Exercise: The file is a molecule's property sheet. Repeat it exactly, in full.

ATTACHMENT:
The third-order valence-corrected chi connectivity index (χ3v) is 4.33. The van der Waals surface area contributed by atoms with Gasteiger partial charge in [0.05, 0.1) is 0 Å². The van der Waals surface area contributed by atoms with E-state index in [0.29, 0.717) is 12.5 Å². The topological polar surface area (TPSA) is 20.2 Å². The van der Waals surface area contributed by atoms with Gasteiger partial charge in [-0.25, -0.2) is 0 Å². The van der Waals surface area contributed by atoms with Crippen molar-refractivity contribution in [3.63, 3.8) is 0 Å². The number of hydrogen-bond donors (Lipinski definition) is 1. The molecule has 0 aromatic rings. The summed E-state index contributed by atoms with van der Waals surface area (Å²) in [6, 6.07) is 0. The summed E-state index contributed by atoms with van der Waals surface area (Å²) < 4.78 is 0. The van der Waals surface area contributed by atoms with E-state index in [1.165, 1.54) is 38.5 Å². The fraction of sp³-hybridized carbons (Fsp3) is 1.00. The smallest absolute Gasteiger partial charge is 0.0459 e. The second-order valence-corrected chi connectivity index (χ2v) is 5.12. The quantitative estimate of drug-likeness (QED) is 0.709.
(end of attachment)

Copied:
The third-order valence-corrected chi connectivity index (χ3v) is 4.33. The van der Waals surface area contributed by atoms with Gasteiger partial charge in [0.05, 0.1) is 0 Å². The van der Waals surface area contributed by atoms with E-state index in [0.29, 0.717) is 12.5 Å². The topological polar surface area (TPSA) is 20.2 Å². The van der Waals surface area contributed by atoms with Gasteiger partial charge in [-0.25, -0.2) is 0 Å². The van der Waals surface area contributed by atoms with Crippen molar-refractivity contribution in [3.63, 3.8) is 0 Å². The number of hydrogen-bond donors (Lipinski definition) is 1. The molecule has 0 aromatic rings. The summed E-state index contributed by atoms with van der Waals surface area (Å²) in [6, 6.07) is 0. The summed E-state index contributed by atoms with van der Waals surface area (Å²) < 4.78 is 0. The van der Waals surface area contributed by atoms with E-state index in [1.165, 1.54) is 38.5 Å². The fraction of sp³-hybridized carbons (Fsp3) is 1.00. The smallest absolute Gasteiger partial charge is 0.0459 e. The second-order valence-corrected chi connectivity index (χ2v) is 5.12. The quantitative estimate of drug-likeness (QED) is 0.709.